The officer, Zachery Silva, was the boyfriend of Mark Capps’ stepdaughter, McKenzie Acuff, according to the records. Silva told investigators he attempted to de-escalate the situation, eventually leaving the house around 5:30 a.m. after Mark Capps put down the weapons and returned to his bedroom. When Mark Capps, 54, fell asleep several hours later, and Acuff and her mother Tara Capps, Mark Capps’ wife, were able to leave the house and file a police report. Police later shot and killed Mark Capps when he pointed a gun at an officer after they tried to arrest him at his home.
Mark Capps, who had won four Grammys for his work on polka albums more than a decade earlier, was depressed and suicidal and had reached out to several people in the days and hours before taking his family hostage, according to the report. The depression had been going on for months but got worse after his brother died Jan. 3. He had refused to give his brother, Jeff Capps, money and the two had been fighting. In a video call with Jeff Capps three weeks earlier, Mark Capps had put a gun to his own head. That same day Mark Capps had sent a photo of him pointing a gun to his head to friend Juanita Copeland.
At least three other people knew Mark Capps was suicidal. Jeff Capps had told his former roommate, Tracey West, about the video.
Meanwhile, Colleen Walters, who was a family friend, spoke with Mark Capps the day before his death. Walters told investigators Mark Capps made a FaceTime call to her where she saw a drawer full of pill bottles and he placed several guns on a bed. He told her the guns were for protection, but also that he had thought about suicide.
Mark Capps also called his friend Josh Swift that same day, saying, “Tell me not to do it.” Swift told investigators he told him that he was loved and eventually heard what sounded like guns being unloaded. Mark Capps called again that night complaining that his career was over. He called once more around 1:10 a.m. on Jan. 5, but his speech was difficult to understand and Swift told him to go to sleep.
The American Foundation for Suicide Prevention suggests that if someone is threatening suicide they should be taken seriously. Steps to help include calling or texting the 988 suicide prevention lifeline or accompanying them to a mental health facility or emergency room. The group also suggests helping to keep them safely away from lethal means like firearms.
In the hours before Mark Capps began threatening his family, he had been drinking and taking pills, Tara Capps and Acuff told investigators. Around 2 a.m. Mark Capps pulled a pair of pistols out of a drawer. He began berating his wife and threatening to kill everyone in the house, including the dogs. Acuff went downstairs, but Silva, the officer, was still in an upstairs bedroom, listening to what was going on. Mark Capps said if they called law enforcement, they would all die. Eventually, he demanded that Silva come downstairs without his gun. Silva, Acuff and Tara Capps all worked to de-escalate the situation, according to the report.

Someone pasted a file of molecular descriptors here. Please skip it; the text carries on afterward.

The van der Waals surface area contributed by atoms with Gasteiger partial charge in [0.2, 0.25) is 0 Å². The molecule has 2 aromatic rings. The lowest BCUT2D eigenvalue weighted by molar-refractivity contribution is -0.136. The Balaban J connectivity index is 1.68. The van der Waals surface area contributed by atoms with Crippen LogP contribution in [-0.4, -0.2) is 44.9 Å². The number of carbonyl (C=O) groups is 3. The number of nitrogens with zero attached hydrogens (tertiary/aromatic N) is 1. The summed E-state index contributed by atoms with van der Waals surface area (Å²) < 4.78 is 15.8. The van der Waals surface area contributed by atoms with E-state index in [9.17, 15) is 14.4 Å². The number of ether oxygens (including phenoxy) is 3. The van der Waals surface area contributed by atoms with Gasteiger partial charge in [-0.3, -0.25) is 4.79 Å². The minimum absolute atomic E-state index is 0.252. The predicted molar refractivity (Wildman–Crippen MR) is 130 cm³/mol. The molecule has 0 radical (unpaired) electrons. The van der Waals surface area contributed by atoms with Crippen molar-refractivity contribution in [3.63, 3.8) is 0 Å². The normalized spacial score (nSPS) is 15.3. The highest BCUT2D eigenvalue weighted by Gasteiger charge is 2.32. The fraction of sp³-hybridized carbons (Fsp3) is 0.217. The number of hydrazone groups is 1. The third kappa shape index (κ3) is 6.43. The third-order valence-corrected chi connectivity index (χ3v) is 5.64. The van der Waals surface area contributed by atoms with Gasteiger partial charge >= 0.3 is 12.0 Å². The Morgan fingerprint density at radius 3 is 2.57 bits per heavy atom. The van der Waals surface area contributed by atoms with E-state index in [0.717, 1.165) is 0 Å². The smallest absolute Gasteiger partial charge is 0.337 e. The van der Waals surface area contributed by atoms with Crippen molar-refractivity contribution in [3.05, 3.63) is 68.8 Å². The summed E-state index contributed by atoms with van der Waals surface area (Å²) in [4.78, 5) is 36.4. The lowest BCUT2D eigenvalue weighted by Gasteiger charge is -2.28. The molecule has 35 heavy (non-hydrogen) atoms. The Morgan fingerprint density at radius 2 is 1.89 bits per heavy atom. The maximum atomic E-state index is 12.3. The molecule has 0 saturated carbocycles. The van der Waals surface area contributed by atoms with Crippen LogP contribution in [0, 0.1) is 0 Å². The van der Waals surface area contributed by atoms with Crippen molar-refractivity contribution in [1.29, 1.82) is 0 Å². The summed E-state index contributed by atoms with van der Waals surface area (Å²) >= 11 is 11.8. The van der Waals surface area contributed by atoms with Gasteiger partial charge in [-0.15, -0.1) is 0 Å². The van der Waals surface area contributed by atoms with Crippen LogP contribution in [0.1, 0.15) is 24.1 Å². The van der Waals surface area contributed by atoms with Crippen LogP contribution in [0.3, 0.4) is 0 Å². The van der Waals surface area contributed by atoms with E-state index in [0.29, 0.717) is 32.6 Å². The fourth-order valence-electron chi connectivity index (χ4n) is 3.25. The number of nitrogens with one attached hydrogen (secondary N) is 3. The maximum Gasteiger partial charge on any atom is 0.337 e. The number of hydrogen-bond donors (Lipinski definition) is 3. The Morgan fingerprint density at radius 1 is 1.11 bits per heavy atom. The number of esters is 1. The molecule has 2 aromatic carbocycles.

Silva told Mark Capps he was a good man and that he knew he “wouldn’t do anything to harm someone he loves,” according to the report. Around 5 a.m., Mark Capps agreed to put the guns back in the bedroom. He finally went to bed about 30 minutes later and Silva left for work. However, Mark Capps continued to verbally abuse his wife until he fell asleep at around 8:30 a.m., according to the report. That’s when Tara Capps and Acuff took the dogs and went to a nearby police station.
David Dyer, CEO of the National De-escalation Training Center, which offers de-escalation training to law enforcement agencies and private sector enterprises, shared his observations of Silva’s engagement with Mark Capps with The Associated Press.
“The fact that he was armed but didn’t go in guns ablazing — kudos to him for thinking, ‘Let’s talk this guy down,'” Dyer said.
Dyer said de-escalation exists on a continuum with use of force, and they teach officers to be “reasonable and prudent.” He also said that domestic violence situations are some of the most deadly for officers responding to calls for service. Dyer said he did not want to second guess the police response later that day.
Nashville has a project called Partners in Care that teams counselors from the city’s Mental Health Cooperative with officers to respond to mental health emergencies where there is a gun or other danger present. Instead, members of the Metro Nashville Police Special Response Tactical team returned to the Capps’ home around 2 p.m. They planned to place charges at the doors and then announce that the home was surrounded and that Mark Capps should surrender. Instead, Mark Capps opened the front door as police were placing a charge there. One of the officers shot and killed him. The three officers who were near the door all told investigators that Mark Capps was pointing a gun at them.
Nashville District Attorney Glenn Funk asked the Tennessee Bureau of Investigation to look into the shooting and determined that no criminal charges would be filed against any of the law enforcement officers. Asked whether the Bureau looked into why police chose to approach the house with a SWAT team, TBI spokesman Josh DeVine said in an email that “the investigation was purely focused on the facts of what happened for the district attorney to review.” Metro Nashville Police, in turn, directed the AP to the TBI report for any questions about the operation.